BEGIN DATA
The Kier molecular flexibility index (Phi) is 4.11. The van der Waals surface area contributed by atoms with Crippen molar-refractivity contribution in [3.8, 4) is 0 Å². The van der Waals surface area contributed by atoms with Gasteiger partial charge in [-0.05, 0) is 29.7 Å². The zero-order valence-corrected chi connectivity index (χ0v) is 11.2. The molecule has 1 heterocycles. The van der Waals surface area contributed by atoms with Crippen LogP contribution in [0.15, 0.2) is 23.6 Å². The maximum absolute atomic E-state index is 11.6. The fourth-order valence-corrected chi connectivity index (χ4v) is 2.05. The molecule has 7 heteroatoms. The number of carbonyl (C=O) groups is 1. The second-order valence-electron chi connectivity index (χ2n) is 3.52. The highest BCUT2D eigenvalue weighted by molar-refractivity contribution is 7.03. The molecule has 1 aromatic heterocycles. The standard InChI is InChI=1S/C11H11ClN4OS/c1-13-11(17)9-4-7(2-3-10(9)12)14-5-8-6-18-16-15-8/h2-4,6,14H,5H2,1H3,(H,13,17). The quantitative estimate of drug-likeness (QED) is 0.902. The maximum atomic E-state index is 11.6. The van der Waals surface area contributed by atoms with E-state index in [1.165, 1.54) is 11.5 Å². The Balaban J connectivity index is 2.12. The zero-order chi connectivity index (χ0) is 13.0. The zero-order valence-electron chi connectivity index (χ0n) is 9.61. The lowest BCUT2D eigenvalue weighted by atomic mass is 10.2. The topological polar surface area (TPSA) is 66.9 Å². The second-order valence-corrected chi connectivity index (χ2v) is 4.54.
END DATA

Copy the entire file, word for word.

The Kier molecular flexibility index (Phi) is 4.11. The van der Waals surface area contributed by atoms with Crippen molar-refractivity contribution in [3.8, 4) is 0 Å². The van der Waals surface area contributed by atoms with Gasteiger partial charge in [-0.05, 0) is 29.7 Å². The zero-order valence-corrected chi connectivity index (χ0v) is 11.2. The molecule has 1 heterocycles. The van der Waals surface area contributed by atoms with Crippen LogP contribution in [0.15, 0.2) is 23.6 Å². The maximum absolute atomic E-state index is 11.6. The fourth-order valence-corrected chi connectivity index (χ4v) is 2.05. The molecule has 7 heteroatoms. The number of carbonyl (C=O) groups is 1. The second-order valence-electron chi connectivity index (χ2n) is 3.52. The highest BCUT2D eigenvalue weighted by molar-refractivity contribution is 7.03. The molecule has 1 aromatic heterocycles. The standard InChI is InChI=1S/C11H11ClN4OS/c1-13-11(17)9-4-7(2-3-10(9)12)14-5-8-6-18-16-15-8/h2-4,6,14H,5H2,1H3,(H,13,17). The quantitative estimate of drug-likeness (QED) is 0.902. The maximum atomic E-state index is 11.6. The van der Waals surface area contributed by atoms with E-state index in [1.165, 1.54) is 11.5 Å². The Balaban J connectivity index is 2.12. The zero-order chi connectivity index (χ0) is 13.0. The zero-order valence-electron chi connectivity index (χ0n) is 9.61. The lowest BCUT2D eigenvalue weighted by atomic mass is 10.2. The topological polar surface area (TPSA) is 66.9 Å². The second-order valence-corrected chi connectivity index (χ2v) is 4.54.